@iamthemob I’d think the ‘purest for of belief’ would be one that has most facts associated with it, not the other way around. Anyway, you have to look at it this way: the concept of god is no different (to this atheist, anyway) than the concept of unicors or centaurs (other creatures humans created but that there is no evidence for or against), whatsoever. It’s just that some people (believers) seem to think this entity is somehow more important and inherent to talk about when it isn’t – when believers feel this way, they have a faith that this entity somehow is more probable than any other and that’s why it can be ascribed a faith. When non-believers disregard god as much as they disregard Harry Potter being real (though I haven’t given up hope), they don’t ascribe any special meaning to god and therefore don’t have a faith or lack of faith surrounding this one random entity because it’s just one out of millions they disregard. As I’ve said before, I don’t go around discussing this unless someone assumes I’m a believer and it has a bearing on the conversation. The only reason my atheism matters is because theism does.

iamthemob's avatar

@Simone_De_Beauvoir

HA! I think you’re right about my definition of belief! Things generally deserve belief.

However, this sort of goes against your argument about faith I think. Your examples regarding unicorns or centaurs doesn’t really work because we have the ability to, if we took all our resources, to hunt through the world to find if they existed in the manner conceived. You’re looking for something that we believe as perceivable in a finite space.

God, however, is not defined in such a narrow manner. You are trying to determine if there’s something that could exist as anything on any plane at any time anywhere in the universe or is always-already everything. Therefore, the concept of god is VERY different than the unicorn from a belief standpoint. The non-belief of the unicorn is understandable because the belief can be shown as so unlikely.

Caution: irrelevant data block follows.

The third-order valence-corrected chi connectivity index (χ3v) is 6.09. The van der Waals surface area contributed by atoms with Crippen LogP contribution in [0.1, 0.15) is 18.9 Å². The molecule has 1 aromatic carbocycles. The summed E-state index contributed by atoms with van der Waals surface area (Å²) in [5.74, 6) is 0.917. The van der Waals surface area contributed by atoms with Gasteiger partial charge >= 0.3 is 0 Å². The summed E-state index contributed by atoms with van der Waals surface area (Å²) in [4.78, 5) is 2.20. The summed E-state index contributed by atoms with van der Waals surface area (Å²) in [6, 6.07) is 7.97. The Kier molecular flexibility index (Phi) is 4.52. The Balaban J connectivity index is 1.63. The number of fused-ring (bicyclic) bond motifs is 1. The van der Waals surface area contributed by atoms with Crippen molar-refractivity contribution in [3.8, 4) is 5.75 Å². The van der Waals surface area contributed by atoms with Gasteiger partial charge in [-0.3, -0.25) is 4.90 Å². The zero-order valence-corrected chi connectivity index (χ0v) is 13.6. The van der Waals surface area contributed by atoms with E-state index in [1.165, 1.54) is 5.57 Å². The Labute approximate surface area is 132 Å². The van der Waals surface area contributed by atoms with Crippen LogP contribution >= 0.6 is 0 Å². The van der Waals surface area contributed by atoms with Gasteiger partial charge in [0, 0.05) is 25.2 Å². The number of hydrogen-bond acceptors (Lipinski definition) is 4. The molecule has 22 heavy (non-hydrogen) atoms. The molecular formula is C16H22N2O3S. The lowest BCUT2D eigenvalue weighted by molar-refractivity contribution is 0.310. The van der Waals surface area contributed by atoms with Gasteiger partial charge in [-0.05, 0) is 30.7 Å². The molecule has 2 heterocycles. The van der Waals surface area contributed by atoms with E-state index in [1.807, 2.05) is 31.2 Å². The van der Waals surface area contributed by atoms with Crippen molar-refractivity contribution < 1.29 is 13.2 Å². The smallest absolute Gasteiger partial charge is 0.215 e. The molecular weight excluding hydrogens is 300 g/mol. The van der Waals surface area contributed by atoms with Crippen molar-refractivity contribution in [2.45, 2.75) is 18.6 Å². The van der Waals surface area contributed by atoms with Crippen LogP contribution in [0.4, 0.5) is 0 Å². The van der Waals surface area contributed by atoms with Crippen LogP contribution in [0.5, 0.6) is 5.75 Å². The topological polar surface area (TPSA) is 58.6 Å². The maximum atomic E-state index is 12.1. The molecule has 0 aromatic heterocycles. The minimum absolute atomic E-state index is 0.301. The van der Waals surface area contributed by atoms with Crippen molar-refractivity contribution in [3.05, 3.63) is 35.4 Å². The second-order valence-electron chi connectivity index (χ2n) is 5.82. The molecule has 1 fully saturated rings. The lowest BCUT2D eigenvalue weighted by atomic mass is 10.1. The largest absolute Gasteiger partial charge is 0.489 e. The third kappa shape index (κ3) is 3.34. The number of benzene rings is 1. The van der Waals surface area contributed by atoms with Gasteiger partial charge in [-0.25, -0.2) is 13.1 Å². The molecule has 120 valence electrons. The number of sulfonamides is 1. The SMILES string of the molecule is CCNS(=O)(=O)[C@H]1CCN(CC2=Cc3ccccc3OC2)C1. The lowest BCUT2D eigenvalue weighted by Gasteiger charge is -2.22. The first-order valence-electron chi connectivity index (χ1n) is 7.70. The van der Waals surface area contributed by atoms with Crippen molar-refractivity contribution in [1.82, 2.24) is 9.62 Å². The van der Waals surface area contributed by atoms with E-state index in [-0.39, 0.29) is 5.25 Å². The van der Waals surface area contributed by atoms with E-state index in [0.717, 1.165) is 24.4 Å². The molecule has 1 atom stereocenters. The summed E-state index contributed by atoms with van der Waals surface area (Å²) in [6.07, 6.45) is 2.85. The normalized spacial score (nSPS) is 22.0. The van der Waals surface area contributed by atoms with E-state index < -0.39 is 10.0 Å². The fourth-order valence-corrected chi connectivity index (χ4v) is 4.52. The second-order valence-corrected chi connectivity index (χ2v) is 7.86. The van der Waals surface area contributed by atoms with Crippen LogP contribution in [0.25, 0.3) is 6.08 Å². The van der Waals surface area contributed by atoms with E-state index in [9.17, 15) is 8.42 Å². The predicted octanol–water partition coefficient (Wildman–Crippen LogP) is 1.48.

However, a belief there is no god cannot be supported in such a manner. Therefore, oddly, I think that you’ve helped show that strict atheists have FAITH in their belief!

Blondesjon's avatar

didn’t clinton do all of this when he was arguing what the definition of “is” is?

iamthemob's avatar

@Blondesjon

Clever. :-)

Are you saying there is no benefit, though, in nailing down terminology in this context? Or did you think there was in the former…?

jerv's avatar

tl; dr

I have always been curious as to why Agnostics (like me) get lumped in with Atheists. I was recently called a “jerkwad” because I responded to the question, “Do you believe in God?”, by saying, “Define God.”

I agree that actively disbelieving something makes you as delusional as those who actively believe, but in our society where shades of grey or third-party thoughts are considered a sign of weakness and/or mental deficiency, I think Agnostics have it a bit rougher than zealots on either side. Is it wrong to believe that humanity has limits to what it is able to comprehend and that the nature of the divine is one of those things, therefore any argument either for or against [insert deity of choice] is just a lot of pointless dick-waving?

FireMadeFlesh's avatar

@iamthemob I already stated above that I disagree with you on that point, and there is evidence that can be used to increase or decrease the probability we assign to the god hypothesis. In any case, a god or pantheon that cannot be measured or inferred has nothing to do with humanity, and is ultimately superfluous.
It seems you are defending agnosticism, if you say there cannot be evidence either way – why then was this question aimed at atheists instead of theists?

@jerv “Jerkwad”? Seriously? My, they come up with some ridiculous insults…..

jerv's avatar

@FireMadeFlesh I guess he was too clean-mouthed to use my actual title of “asshole”.

As for aiming this question at Atheists rather than Theists, I can think of a couple of reasons.
1) We all know (or at least think we know) how that would end.
2) This question has been aimed at Theists for a long time, and @iamthemob decided to break up the monotony a little.
I may be wrong on either/both of those, but those are my thoughts.

Blondesjon's avatar